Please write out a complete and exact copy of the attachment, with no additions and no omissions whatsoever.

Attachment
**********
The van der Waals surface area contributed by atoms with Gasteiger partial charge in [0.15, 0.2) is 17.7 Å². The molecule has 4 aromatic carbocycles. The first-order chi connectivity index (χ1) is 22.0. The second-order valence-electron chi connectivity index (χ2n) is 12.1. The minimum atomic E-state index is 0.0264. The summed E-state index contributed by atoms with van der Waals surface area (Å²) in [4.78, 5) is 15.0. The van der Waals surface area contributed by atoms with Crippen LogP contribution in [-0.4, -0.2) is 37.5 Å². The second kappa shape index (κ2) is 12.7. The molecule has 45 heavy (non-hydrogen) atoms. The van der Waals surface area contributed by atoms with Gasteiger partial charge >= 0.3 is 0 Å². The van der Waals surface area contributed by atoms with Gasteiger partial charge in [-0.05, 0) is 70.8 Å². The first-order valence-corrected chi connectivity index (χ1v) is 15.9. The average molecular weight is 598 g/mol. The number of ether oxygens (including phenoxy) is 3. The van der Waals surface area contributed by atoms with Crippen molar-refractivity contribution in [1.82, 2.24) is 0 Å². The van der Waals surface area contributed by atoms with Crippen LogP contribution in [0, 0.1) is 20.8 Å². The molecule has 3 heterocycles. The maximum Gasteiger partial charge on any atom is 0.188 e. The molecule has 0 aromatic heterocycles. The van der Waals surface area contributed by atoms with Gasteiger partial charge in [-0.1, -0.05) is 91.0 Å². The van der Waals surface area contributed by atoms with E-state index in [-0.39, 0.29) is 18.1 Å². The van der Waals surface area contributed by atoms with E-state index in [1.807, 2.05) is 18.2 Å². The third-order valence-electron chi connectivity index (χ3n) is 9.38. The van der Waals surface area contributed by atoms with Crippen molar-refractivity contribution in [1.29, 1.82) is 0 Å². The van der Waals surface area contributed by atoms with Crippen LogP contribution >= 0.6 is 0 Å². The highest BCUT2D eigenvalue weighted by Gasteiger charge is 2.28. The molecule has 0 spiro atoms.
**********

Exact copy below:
The van der Waals surface area contributed by atoms with Gasteiger partial charge in [0.15, 0.2) is 17.7 Å². The molecule has 4 aromatic carbocycles. The first-order chi connectivity index (χ1) is 22.0. The second-order valence-electron chi connectivity index (χ2n) is 12.1. The minimum atomic E-state index is 0.0264. The summed E-state index contributed by atoms with van der Waals surface area (Å²) in [4.78, 5) is 15.0. The van der Waals surface area contributed by atoms with Crippen LogP contribution in [-0.4, -0.2) is 37.5 Å². The second kappa shape index (κ2) is 12.7. The molecule has 45 heavy (non-hydrogen) atoms. The van der Waals surface area contributed by atoms with Gasteiger partial charge >= 0.3 is 0 Å². The van der Waals surface area contributed by atoms with Gasteiger partial charge in [-0.05, 0) is 70.8 Å². The first-order valence-corrected chi connectivity index (χ1v) is 15.9. The average molecular weight is 598 g/mol. The number of ether oxygens (including phenoxy) is 3. The van der Waals surface area contributed by atoms with Crippen molar-refractivity contribution in [1.82, 2.24) is 0 Å². The van der Waals surface area contributed by atoms with Crippen LogP contribution in [0, 0.1) is 20.8 Å². The molecule has 3 heterocycles. The maximum Gasteiger partial charge on any atom is 0.188 e. The molecule has 0 aromatic heterocycles. The van der Waals surface area contributed by atoms with Gasteiger partial charge in [-0.1, -0.05) is 91.0 Å². The van der Waals surface area contributed by atoms with E-state index in [-0.39, 0.29) is 18.1 Å². The van der Waals surface area contributed by atoms with E-state index in [1.807, 2.05) is 18.2 Å². The third-order valence-electron chi connectivity index (χ3n) is 9.38. The van der Waals surface area contributed by atoms with Crippen molar-refractivity contribution in [1.29, 1.82) is 0 Å². The van der Waals surface area contributed by atoms with Crippen LogP contribution >= 0.6 is 0 Å². The highest BCUT2D eigenvalue weighted by Gasteiger charge is 2.28. The molecule has 0 spiro atoms.